“In our report we used ‘shared economy’ case studies to test how well they’re doing this. So we looked at private hire and we looked at shared lets. That was the things that we measured. But it’s not the complete picture,” says Gibson, adding: “We would never pretend that the city is able to completely dictate how the local tech community would fare.”
Still, he argues cities are being increasingly drawn into digital debates. “There’s definitely other markets starting to arise where the city as a regulator becomes more important. I noticed recently that the Los Angeles City Council is considering a measure that would restrict the way that Waze, the traffic app, routes people around the city — after residents started complaining about cars being put onto quiet suburban streets. And so a slightly different market from onefinestay or Uber but another example of the city being drawn in to making decisions about the regulatory framework that will matter to the way that these kind of tech companies work.”
The research also steered clear of factoring in hot-button topics like house prices, or softer stuff like quality of life and cultural vitality, all of which can and absolutely does influence whether startup founders choose to set up shop in a particular city. But the intention was to restrict the analysis to “core business policy”, as Gibson puts it, and concentrate on factors that city governments can more easily influence with policymaking.
“It’s certainly the case that there’s a degree of subjectivity in it… We measured the quality of policy not the quantity of startups,” he adds. “Although a city like Copenhagen, for example, if they do this well is unlikely to compete with San Francisco or New York in the near future, nevertheless they are able to be the best version of themselves, so to speak. They can create the best possible environment for their own ecosystem to grow.”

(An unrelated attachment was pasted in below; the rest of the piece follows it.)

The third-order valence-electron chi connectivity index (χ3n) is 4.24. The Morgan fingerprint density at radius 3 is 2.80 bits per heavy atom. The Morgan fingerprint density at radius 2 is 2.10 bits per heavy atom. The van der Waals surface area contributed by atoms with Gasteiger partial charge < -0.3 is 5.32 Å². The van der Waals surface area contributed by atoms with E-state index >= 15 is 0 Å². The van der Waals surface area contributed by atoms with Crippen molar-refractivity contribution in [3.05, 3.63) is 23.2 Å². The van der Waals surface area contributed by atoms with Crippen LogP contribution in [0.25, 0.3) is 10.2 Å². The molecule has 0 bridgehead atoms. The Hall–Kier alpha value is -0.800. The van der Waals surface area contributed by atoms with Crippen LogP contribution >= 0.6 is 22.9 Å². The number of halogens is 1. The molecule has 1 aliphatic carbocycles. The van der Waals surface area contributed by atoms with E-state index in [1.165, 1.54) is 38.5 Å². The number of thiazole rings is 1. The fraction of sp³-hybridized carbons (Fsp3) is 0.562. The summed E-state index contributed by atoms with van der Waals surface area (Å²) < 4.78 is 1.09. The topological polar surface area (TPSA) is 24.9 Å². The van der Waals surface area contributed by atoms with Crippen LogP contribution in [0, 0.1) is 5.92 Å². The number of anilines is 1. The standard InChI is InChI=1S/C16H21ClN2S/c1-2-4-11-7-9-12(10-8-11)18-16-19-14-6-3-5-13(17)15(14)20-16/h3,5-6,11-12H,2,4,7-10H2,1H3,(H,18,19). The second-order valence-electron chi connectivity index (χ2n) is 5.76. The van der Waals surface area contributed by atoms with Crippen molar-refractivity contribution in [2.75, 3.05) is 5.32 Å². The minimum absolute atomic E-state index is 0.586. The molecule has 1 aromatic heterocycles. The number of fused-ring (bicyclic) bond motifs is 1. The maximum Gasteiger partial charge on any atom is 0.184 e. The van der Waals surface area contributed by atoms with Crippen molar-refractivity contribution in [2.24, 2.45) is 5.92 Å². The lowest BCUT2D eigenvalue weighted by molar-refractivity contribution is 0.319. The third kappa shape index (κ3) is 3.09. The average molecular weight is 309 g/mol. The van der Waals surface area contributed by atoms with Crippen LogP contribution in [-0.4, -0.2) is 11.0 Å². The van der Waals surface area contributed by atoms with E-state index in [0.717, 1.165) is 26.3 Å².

Amsterdam vs Berlin: A tale of two startup cities
Discussing surprises thrown up by the research, Gibson notes the fact that the quality of policymaking in three less high profile (in terms of ‘tech hub’ status) European cities — Helsinki, Barcelona and Amsterdam — ranked so highly in the index.
“Cities like Berlin and Tel Aviv and Seattle and Los Angeles that have much more established tech communities were somewhat lower down the list. And I think the reason for that is what we were measuring wasn’t the quantity of tech companies or the volume of venture capital flowing through a city but rather the quality of the policy environment that was created by city government. So seeing those three cities up there was kind of a pleasant surprise,” he says.
“What we’re inferring from this is that Amsterdam, Helsinki and Barcelona have got their policy set-up right in advance of having incredibly rich tech communities,” he adds. “So if our hypothesis is correct you’d expect to see those three cities really start to boom over the next few years because they’ve kind of got the infrastructure in place.”